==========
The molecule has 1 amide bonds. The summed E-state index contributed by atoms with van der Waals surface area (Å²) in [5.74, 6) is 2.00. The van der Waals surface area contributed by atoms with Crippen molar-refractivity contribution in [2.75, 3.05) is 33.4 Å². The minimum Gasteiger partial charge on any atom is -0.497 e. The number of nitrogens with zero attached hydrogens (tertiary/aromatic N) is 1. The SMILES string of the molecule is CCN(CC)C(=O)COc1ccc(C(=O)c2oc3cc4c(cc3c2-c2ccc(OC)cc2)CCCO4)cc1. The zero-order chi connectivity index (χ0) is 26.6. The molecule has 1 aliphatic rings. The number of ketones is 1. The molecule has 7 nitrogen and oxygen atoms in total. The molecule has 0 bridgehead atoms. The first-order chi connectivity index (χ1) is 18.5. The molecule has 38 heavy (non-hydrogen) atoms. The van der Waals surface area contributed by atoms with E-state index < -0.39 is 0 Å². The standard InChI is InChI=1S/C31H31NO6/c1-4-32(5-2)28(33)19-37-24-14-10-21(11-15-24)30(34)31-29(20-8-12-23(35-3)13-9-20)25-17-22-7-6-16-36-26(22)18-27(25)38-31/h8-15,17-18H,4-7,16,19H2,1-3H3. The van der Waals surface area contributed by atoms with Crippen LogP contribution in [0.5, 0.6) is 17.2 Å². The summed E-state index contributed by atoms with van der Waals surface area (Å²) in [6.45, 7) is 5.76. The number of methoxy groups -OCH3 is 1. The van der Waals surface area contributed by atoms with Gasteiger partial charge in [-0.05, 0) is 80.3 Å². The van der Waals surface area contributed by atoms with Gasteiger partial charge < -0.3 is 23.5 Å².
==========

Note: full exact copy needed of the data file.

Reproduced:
The molecule has 1 amide bonds. The summed E-state index contributed by atoms with van der Waals surface area (Å²) in [5.74, 6) is 2.00. The van der Waals surface area contributed by atoms with Crippen molar-refractivity contribution in [2.75, 3.05) is 33.4 Å². The minimum Gasteiger partial charge on any atom is -0.497 e. The number of nitrogens with zero attached hydrogens (tertiary/aromatic N) is 1. The SMILES string of the molecule is CCN(CC)C(=O)COc1ccc(C(=O)c2oc3cc4c(cc3c2-c2ccc(OC)cc2)CCCO4)cc1. The zero-order chi connectivity index (χ0) is 26.6. The molecule has 1 aliphatic rings. The number of ketones is 1. The molecule has 7 nitrogen and oxygen atoms in total. The molecule has 0 bridgehead atoms. The first-order chi connectivity index (χ1) is 18.5. The molecule has 38 heavy (non-hydrogen) atoms. The van der Waals surface area contributed by atoms with E-state index < -0.39 is 0 Å². The standard InChI is InChI=1S/C31H31NO6/c1-4-32(5-2)28(33)19-37-24-14-10-21(11-15-24)30(34)31-29(20-8-12-23(35-3)13-9-20)25-17-22-7-6-16-36-26(22)18-27(25)38-31/h8-15,17-18H,4-7,16,19H2,1-3H3. The van der Waals surface area contributed by atoms with Crippen LogP contribution in [0.5, 0.6) is 17.2 Å². The summed E-state index contributed by atoms with van der Waals surface area (Å²) in [6.45, 7) is 5.76. The number of methoxy groups -OCH3 is 1. The van der Waals surface area contributed by atoms with Gasteiger partial charge in [-0.05, 0) is 80.3 Å². The van der Waals surface area contributed by atoms with Gasteiger partial charge < -0.3 is 23.5 Å².